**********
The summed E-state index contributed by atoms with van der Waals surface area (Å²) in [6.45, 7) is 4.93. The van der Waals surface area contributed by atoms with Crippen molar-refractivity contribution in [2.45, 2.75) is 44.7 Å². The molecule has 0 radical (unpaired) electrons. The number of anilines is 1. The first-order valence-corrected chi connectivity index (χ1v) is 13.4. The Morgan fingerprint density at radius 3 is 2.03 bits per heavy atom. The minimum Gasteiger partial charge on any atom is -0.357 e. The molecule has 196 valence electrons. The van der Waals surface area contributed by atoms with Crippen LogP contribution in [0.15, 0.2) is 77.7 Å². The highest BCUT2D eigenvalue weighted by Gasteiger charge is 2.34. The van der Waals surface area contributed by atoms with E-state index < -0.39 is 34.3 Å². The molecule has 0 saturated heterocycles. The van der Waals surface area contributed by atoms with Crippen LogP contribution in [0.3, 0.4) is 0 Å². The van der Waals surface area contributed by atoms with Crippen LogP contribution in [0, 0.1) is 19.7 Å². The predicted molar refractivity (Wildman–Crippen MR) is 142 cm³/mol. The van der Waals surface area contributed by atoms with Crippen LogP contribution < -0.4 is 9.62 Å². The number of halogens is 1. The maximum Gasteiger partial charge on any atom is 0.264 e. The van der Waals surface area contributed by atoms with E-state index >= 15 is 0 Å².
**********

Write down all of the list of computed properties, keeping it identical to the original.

The summed E-state index contributed by atoms with van der Waals surface area (Å²) in [6.45, 7) is 4.93. The van der Waals surface area contributed by atoms with Crippen molar-refractivity contribution in [2.45, 2.75) is 44.7 Å². The molecule has 0 radical (unpaired) electrons. The number of anilines is 1. The first-order valence-corrected chi connectivity index (χ1v) is 13.4. The Morgan fingerprint density at radius 3 is 2.03 bits per heavy atom. The minimum Gasteiger partial charge on any atom is -0.357 e. The molecule has 196 valence electrons. The van der Waals surface area contributed by atoms with Crippen LogP contribution in [0.15, 0.2) is 77.7 Å². The highest BCUT2D eigenvalue weighted by Gasteiger charge is 2.34. The van der Waals surface area contributed by atoms with E-state index < -0.39 is 34.3 Å². The molecule has 0 saturated heterocycles. The van der Waals surface area contributed by atoms with Crippen LogP contribution in [0.3, 0.4) is 0 Å². The van der Waals surface area contributed by atoms with Crippen LogP contribution in [0, 0.1) is 19.7 Å². The predicted molar refractivity (Wildman–Crippen MR) is 142 cm³/mol. The van der Waals surface area contributed by atoms with Crippen LogP contribution < -0.4 is 9.62 Å². The number of halogens is 1. The maximum Gasteiger partial charge on any atom is 0.264 e. The van der Waals surface area contributed by atoms with E-state index >= 15 is 0 Å².